Sunday, July 31, 2005

An Open Letter to Lawrence K. Fish

I don't normally use my blog for personal matters. I prefer the higher (?) road of political discourse. But it is with some reluctance that I proffer the following, excerpts from a letter I sent to Lawrence K. Fish, President of Citizens Group, a division of Bank of Scotland (in case any of my readers are interested).

When I was ~ 5 years old, I opened my very first account with Citizens Bank.
It was an old program – I don’t even know if the schools do it anymore – where teachers inculcated the value of savings through the established discipline of weekly depositing into local bank accounts. There were 2 banks to choose from at the time: The now defunct Old Stone Bank, which had green envelopes, the color of money, and Citizens, which had pink ones – why on earth they were pink in color I will never understand.

Nonetheless, mine was a pink envelope, and although the bullies poked fun, I tenaciously stuck with Citizens, and have ever since. That’s close to 50 years of loyalty.

Over the years I’ve taken advantage of car loans, lines of credit, credit cards, savings accounts, money market accounts, POA accounts, ATM cards, on-line banking, direct deposit, and many, many other services from Citizens. I’ve opened accounts for all my kids at Citizens, and today they all still have at least one account at Citizens Bank.

A couple of years ago I decided that, rather than attempt to buy into the ever sky-rocketing housing market, I would make a more conservative choice by merely making home improvements to my home of over 20+ years in an established but still desirable neighborhood. So I refinanced my home mortgage with Citizens Bank – my first home mortgage with Citizens. We closed it at the Rolfe Square branch. When I closed on the new mortgage, we included a modest Home Equity Line of Credit (HELOC). The intension was to have sufficient cash flow for the home improvements once work commenced.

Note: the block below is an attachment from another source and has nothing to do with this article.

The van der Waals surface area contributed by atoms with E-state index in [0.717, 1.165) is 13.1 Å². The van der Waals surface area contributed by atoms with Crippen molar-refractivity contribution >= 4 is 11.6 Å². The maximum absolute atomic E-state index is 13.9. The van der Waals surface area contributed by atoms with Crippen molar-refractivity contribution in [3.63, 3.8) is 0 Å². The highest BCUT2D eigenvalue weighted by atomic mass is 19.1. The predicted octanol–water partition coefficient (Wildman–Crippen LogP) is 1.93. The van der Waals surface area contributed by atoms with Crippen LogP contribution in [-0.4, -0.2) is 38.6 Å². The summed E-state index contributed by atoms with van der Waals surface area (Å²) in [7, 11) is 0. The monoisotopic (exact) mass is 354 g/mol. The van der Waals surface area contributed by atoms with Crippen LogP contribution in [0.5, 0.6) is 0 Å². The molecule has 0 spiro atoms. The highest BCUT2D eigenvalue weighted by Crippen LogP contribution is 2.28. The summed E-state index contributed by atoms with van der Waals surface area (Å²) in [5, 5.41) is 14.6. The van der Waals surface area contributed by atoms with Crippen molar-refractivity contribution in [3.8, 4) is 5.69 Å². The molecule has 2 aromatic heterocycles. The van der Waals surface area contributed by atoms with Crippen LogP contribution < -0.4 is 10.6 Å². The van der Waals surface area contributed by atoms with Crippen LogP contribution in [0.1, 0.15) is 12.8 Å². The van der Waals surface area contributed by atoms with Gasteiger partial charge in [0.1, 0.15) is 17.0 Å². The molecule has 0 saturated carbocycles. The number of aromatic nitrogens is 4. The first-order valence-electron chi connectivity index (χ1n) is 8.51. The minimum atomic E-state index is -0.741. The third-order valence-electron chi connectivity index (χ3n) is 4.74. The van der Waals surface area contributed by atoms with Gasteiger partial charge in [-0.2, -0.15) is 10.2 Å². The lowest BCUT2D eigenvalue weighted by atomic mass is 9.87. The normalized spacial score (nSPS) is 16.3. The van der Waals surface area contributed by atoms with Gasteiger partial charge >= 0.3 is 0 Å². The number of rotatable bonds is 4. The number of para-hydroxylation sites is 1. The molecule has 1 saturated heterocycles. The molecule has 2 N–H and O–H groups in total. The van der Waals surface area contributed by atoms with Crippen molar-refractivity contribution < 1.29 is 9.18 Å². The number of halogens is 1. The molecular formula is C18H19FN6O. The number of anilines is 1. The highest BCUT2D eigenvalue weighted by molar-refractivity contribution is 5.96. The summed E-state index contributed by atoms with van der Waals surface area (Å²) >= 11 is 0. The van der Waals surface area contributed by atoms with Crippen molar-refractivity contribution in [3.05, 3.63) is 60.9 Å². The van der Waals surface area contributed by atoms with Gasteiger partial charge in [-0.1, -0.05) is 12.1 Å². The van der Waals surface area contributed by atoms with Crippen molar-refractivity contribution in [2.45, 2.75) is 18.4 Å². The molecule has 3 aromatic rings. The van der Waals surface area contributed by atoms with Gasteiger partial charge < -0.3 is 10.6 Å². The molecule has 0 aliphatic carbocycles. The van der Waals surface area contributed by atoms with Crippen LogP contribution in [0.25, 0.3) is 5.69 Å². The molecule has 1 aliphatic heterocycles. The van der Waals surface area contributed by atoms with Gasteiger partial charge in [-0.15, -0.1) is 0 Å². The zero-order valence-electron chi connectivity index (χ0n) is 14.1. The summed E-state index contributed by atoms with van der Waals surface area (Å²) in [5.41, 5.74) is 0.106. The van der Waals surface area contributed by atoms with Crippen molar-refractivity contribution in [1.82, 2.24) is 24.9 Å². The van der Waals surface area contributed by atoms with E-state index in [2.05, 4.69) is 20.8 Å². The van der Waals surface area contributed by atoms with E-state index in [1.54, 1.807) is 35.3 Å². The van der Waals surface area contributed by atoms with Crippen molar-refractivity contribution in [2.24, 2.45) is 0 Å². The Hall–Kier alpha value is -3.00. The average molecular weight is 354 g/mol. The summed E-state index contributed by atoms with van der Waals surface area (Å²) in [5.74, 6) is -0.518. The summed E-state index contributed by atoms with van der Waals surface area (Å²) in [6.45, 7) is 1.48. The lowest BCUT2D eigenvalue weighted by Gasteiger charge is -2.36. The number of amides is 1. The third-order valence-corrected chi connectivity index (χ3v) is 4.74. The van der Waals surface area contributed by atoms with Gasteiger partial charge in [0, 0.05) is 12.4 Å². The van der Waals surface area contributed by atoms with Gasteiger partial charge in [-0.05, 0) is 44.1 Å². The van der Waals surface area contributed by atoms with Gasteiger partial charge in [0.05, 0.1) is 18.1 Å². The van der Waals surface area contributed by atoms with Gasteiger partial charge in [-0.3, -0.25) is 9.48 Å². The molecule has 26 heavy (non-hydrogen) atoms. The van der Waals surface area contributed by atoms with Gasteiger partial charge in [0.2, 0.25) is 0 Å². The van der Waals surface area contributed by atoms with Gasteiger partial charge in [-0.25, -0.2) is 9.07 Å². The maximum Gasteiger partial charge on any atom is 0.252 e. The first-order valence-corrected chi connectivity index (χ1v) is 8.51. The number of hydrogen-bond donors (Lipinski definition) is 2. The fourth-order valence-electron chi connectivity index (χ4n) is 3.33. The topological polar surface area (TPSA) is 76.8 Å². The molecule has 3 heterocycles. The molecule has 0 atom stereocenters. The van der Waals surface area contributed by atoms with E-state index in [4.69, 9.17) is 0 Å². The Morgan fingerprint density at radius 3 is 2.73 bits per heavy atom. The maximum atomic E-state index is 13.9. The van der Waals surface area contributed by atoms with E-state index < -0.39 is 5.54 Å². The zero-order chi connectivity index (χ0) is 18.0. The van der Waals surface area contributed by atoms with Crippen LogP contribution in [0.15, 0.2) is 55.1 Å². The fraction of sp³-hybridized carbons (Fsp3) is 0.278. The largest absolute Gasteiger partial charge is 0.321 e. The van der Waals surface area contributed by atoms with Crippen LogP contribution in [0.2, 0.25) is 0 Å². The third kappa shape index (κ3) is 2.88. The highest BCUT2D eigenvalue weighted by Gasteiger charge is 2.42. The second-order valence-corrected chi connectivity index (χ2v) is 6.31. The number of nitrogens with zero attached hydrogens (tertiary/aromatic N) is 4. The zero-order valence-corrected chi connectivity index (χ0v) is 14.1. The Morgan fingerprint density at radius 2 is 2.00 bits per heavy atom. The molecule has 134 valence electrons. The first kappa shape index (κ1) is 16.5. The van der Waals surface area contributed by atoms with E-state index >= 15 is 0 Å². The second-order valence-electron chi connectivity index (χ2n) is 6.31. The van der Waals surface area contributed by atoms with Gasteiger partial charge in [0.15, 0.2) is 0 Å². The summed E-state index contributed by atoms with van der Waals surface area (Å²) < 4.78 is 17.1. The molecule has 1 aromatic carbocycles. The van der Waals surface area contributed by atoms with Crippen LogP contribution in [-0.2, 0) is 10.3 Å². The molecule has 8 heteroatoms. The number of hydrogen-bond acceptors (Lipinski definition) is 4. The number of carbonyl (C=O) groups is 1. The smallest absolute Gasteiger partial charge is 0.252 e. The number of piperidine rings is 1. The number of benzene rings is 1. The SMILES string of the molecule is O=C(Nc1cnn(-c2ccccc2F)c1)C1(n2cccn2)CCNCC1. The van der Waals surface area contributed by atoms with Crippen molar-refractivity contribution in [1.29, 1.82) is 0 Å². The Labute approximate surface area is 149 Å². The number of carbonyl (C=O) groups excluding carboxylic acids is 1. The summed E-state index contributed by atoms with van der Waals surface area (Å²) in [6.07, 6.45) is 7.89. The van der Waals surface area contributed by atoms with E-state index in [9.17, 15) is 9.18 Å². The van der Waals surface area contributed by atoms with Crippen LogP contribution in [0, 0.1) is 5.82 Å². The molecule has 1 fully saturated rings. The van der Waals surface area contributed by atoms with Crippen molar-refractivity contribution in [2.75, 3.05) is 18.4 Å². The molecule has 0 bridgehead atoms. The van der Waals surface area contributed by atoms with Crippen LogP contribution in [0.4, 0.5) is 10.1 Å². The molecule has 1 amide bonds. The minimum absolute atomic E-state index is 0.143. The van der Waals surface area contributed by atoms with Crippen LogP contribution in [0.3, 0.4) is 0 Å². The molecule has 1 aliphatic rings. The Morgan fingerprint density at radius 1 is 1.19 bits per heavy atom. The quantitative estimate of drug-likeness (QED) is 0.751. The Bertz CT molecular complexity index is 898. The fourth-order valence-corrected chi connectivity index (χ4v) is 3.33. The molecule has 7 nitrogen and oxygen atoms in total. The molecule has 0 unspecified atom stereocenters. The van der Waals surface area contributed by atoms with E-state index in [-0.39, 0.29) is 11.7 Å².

The plan: I would refinance, gather a lump sum, and place the money in a Citizens Money Market account for eventual use in making home improvements. I would establish a HELOC for the additional cash that I would eventually need, but increase the value of the line of credit when the time came closer to the actual work, depending on the market, to get more bang for the buck. And if the market continued to rally, as it did, I could return to the branch to increase my equity line of credit to something more substantial.

Nearly two years went by, and I began the major work, and started burning down the cash I had placed in the Citizens Money Market account. Since I closed, housing values in RI grew ~ 27%. On my street, I would estimate values grew even more than that. It is a desirable neighborhood, even though it is in the older part of the city. I proceeded to add 900 square feet to my home. I was ready to increase the value of my HELOC.

I went to the Rolfe Square branch. I spoke to the person with whom I have done my local banking since 1981. She remembered the plan, and began to assist me in increasing the HELOC.

We began the process. Some weeks went by as we awaited an appraisal. The appraiser wanted to see more work done. I explained that in order to get more work done, I would become dangerously close to running out of cash while waiting for Citizens to decide if I had sufficient equity to merit the line of credit I would need and was asking for. A kind of catch 22 situation.

The branch finally called me, and reluctantly informed me that I had been turned down for the line of credit - completely. No backup plan. No counter. No other ideas. Nada. Kaput.